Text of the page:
Minority Health Archive

Place, Space, and Health: GIS and Epidemiology

Krieger, Nancy (2003) Place, Space, and Health: GIS and Epidemiology. Epidemiology, 14 (4). pp. 384-385.

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Place. Area. Neighborhood. Latitude. Longitude. Distance. These geographic terms are increasingly finding their way into the epidemiologic literature, as advances in geographic information system (GIS) technology make it ever easier to connect spatially referenced physical and social phenomena to population patterns of health, disease, and well-being.1-3 Indeed, links between location and health have long captured the imagination of perceptive observers. Consider the Hippocratic treatise, “Airs, Waters, and Places,” written about 2,400 years ago, which roundly (and rather deterministically) declared: “You will find, as a general rule, that the constitutions and habits of a people follows the nature of the land where they live.”4, p. 168 Early 19th century research decisive to epidemiology’s development as a discipline5 likewise looked to geography to discern etiologic clues.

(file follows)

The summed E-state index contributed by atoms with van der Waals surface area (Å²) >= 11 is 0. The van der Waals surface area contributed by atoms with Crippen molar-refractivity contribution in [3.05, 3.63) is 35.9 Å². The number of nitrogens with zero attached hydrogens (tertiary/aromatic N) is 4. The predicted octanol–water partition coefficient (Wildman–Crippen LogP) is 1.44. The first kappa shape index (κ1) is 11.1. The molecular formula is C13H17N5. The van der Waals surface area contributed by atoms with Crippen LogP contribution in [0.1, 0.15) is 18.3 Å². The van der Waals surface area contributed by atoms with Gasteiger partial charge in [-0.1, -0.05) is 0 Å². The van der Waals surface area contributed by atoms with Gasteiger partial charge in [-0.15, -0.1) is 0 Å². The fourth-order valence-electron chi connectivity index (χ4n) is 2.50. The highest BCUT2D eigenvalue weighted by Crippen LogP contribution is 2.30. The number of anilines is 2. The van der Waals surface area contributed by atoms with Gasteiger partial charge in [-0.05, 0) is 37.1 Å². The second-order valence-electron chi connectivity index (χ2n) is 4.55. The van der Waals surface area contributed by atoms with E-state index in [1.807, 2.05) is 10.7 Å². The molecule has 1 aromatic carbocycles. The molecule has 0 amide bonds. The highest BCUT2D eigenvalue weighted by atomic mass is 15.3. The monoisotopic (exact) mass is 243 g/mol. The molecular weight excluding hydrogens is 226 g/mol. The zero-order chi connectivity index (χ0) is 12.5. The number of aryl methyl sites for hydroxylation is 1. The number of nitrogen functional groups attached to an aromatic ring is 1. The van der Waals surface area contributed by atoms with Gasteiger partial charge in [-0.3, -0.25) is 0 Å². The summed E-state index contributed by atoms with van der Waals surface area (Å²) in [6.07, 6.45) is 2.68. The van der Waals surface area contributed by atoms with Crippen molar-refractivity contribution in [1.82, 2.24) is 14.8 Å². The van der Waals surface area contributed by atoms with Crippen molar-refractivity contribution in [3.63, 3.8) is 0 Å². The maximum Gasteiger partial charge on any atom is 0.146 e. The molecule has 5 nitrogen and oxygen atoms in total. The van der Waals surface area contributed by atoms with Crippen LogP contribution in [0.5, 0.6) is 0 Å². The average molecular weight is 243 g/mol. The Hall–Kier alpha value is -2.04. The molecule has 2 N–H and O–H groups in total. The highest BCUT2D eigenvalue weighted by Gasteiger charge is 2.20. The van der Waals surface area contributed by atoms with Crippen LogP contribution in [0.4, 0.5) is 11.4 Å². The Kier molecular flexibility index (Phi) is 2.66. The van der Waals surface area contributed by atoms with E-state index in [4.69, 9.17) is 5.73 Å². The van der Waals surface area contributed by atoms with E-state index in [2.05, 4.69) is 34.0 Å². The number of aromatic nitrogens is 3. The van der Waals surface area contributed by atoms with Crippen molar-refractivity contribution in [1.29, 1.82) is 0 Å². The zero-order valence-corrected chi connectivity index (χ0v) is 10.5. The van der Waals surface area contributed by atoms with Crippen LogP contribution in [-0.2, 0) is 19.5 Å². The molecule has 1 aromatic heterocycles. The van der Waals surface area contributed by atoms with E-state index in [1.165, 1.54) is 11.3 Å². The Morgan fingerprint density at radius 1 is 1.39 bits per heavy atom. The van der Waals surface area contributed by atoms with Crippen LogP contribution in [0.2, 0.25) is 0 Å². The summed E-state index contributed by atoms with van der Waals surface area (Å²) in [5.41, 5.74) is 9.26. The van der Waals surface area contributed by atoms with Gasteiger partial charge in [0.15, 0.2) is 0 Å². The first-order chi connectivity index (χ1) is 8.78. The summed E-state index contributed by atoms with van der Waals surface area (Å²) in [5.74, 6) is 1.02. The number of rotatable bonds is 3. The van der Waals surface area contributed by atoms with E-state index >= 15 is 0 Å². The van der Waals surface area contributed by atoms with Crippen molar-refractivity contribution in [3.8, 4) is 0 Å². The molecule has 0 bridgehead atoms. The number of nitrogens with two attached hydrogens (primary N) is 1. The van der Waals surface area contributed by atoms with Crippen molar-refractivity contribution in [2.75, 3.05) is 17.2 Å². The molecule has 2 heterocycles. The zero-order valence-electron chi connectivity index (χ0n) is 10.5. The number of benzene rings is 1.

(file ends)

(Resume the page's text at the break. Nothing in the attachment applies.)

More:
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Item Type: Article
Additional Information: This article is available at the publisher’s Web site. Access to the full text is subject to the publisher’s access restrictions.
Uncontrolled Keywords: place, space, health, GIS, geographic information system, epidemiology
Subjects: Health > Disparities
Health > Public Health
Health > Public Health > Chronic Illness & Diseases
Related URLs:
Depositing User: Kismet Loftin-Bell
Date Deposited: 27 Mar 2006
Last Modified: 28 Jun 2011 12:24
Link to this item (URI): http://health-equity.lib.umd.edu/id/eprint/417

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